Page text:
"The key thing of this show is that they're praised for the legitimacy and authenticity of both Phil and Sully's approach to their characters, so the pressure that I felt that I wasn't dropping the ball or lowering the bar was considerable," she told me during a conversation at San Diego Comic Con in July. "I wanted to make sure that I was keeping a certain standard in the credibility that was already set. I couldn't mess up on that."
Mitra's desire to look like the real deal while in battle mode was a taller order, considering the whirlwind filming schedule in South Africa and other African locations.
"We had an incredibly brief amount of time to get everything together as far as training was concerned," she said. "It was a baptism by fire, for sure."
Mitra watched some of the first Cinemax season episodes and studied how the characters worked with their weapons. She paid close attention to Stonebridge because Dalton, like Stonebridge, would have been trained in British military practices--an important detail in maintaining the authenticity of the series.
"What you understand is there's a language in your usage of weapons, which is much liking learning Chinese or French or whatever it is," Mitra explained. "With the British military training you are all given a foundation, so there has to be a way in which you carry your gun that is authentic and legitimate [to that training]."
The show's military advisers--some are British, some American and some South African--worked with Mitra on the various techniques used for different weapons. Dalton would have learned how to use the AK-47 she brandished in the season premiere while undercover in Africa, Mitra said, because it's not used by the British military. Later she used an MP-5, which is a British military issue weapon and which required a different style and stance for shooting.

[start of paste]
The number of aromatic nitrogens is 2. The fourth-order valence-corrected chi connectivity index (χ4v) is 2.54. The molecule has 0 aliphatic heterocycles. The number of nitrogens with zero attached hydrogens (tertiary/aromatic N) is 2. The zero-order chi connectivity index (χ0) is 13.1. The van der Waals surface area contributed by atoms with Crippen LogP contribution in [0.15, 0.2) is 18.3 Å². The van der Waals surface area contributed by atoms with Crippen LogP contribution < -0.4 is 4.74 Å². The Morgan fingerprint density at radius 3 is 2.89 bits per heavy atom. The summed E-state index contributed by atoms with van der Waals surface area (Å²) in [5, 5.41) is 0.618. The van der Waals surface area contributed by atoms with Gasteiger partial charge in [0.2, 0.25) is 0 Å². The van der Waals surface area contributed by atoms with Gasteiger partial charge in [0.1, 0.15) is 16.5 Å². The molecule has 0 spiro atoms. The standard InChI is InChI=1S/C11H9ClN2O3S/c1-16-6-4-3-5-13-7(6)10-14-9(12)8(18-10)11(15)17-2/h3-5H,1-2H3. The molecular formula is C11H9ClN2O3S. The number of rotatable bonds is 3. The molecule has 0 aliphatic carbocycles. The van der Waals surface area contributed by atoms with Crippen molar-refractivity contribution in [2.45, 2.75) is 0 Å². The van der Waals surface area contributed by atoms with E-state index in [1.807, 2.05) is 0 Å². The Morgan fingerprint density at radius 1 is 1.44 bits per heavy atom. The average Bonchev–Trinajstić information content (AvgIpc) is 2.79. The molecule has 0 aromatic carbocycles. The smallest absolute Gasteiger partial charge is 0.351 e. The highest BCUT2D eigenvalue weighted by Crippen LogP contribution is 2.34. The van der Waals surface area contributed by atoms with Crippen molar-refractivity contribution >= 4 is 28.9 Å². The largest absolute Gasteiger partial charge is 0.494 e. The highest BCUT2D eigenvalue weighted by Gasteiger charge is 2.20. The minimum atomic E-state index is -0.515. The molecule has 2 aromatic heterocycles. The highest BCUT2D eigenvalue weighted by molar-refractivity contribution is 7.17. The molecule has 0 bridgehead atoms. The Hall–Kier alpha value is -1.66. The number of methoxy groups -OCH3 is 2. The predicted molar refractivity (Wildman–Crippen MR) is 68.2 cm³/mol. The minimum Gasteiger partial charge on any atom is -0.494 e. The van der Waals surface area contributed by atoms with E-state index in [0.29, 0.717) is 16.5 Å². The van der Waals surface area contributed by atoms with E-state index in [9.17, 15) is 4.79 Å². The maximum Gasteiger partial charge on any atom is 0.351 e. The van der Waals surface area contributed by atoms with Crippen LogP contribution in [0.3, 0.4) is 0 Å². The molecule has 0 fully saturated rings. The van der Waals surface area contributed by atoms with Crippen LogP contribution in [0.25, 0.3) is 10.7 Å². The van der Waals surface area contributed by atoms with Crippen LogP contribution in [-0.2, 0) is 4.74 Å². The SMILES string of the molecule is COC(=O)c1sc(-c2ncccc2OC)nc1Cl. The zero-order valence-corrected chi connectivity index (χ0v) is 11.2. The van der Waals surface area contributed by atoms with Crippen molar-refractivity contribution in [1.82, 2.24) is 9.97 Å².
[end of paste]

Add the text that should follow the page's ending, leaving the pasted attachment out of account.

Mitra praised Winchester for his help on set. "He was brilliant with me in helping me along the way, just making sure I was doing the little things right," she said.
During the "Strike Back" panel at Comic Con, Mitra said she was "a pacifist by nature." Playing a character that sometimes kills for a living meant she had to find mental tricks "so my karma wasn't altered too hugely," she told me during our interview. When she had to discharge a bazooka as Dalton, she imagined the weapon fired something other than explosive shells.
"If I was really doing the damage [the character] was doing I wouldn't be a happy camper," she said, then chuckled. So I imagined there were giant cupcakes coming out of it."
Despite her pacifist leanings, the physicality of the role was "the No. 1 magnetic pull" for the British actress.
"I just love that stuff. I love anything that involves that much physical activity," she said, adding that the mind plays into the physicality as well. "There's also a lot of mental and strategic sort of chess involved where your body and mind are working together. It's a dance. You're always on your game. You're always on fire. You're always awake and alert. I think it's one of the best parts of what I get to do in my job."
Mitra also enjoyed getting into the psyche of her character and how she would work within a new military unit, another task that the show's military advisers and the regular cast members helped her undertake. She said that in a way, her coming onto the series in its second season echoed how her character jumps into the workings of Section 20 as their new commander.
"The beauty of what these people do is that they all have the common denominator to see through [to completion] their mission. And whatever that cause is eclipses their own egos, their own needs, their own agendas. And when working together on one cause and one mission they have to create a symbiosis. And if it means that's done through deceit, through sex, whatever the means are, that's what you use," she said. "That's what they're taught, and it's a beautiful synchronicity when it comes together.
"In a way that's sort of what we had to do as actors. They [the cast and crew] had created this family, this unit, and life was imitating art. I had to come in, listen to it, adhere to it, know when to take a back seat and know when to come in and grab the reins."